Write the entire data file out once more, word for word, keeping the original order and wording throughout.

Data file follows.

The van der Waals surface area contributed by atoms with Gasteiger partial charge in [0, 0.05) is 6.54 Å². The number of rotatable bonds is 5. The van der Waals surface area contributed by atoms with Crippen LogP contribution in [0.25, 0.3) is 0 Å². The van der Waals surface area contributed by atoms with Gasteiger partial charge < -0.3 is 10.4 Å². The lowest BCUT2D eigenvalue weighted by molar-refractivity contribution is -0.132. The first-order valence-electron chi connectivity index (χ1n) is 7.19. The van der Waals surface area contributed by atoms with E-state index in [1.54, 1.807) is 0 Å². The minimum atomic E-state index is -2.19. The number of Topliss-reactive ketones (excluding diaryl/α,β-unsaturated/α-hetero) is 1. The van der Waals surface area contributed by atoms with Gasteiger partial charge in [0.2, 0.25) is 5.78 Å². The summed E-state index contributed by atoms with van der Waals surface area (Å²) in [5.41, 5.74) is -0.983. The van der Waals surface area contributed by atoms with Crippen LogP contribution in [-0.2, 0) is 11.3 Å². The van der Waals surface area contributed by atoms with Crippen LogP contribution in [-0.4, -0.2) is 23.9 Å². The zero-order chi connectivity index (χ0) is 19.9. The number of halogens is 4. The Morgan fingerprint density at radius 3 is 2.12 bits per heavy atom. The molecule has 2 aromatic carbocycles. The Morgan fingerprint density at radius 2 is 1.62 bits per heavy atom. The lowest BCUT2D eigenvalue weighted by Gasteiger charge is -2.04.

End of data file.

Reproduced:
The van der Waals surface area contributed by atoms with Gasteiger partial charge in [0, 0.05) is 6.54 Å². The number of rotatable bonds is 5. The van der Waals surface area contributed by atoms with Crippen LogP contribution in [0.25, 0.3) is 0 Å². The van der Waals surface area contributed by atoms with Gasteiger partial charge < -0.3 is 10.4 Å². The lowest BCUT2D eigenvalue weighted by molar-refractivity contribution is -0.132. The first-order valence-electron chi connectivity index (χ1n) is 7.19. The van der Waals surface area contributed by atoms with E-state index in [1.54, 1.807) is 0 Å². The minimum atomic E-state index is -2.19. The number of Topliss-reactive ketones (excluding diaryl/α,β-unsaturated/α-hetero) is 1. The van der Waals surface area contributed by atoms with Gasteiger partial charge in [0.2, 0.25) is 5.78 Å². The summed E-state index contributed by atoms with van der Waals surface area (Å²) in [5.41, 5.74) is -0.983. The van der Waals surface area contributed by atoms with Crippen LogP contribution in [-0.2, 0) is 11.3 Å². The van der Waals surface area contributed by atoms with Crippen LogP contribution in [-0.4, -0.2) is 23.9 Å². The zero-order chi connectivity index (χ0) is 19.9. The number of halogens is 4. The Morgan fingerprint density at radius 3 is 2.12 bits per heavy atom. The molecule has 2 aromatic carbocycles. The Morgan fingerprint density at radius 2 is 1.62 bits per heavy atom. The lowest BCUT2D eigenvalue weighted by Gasteiger charge is -2.04.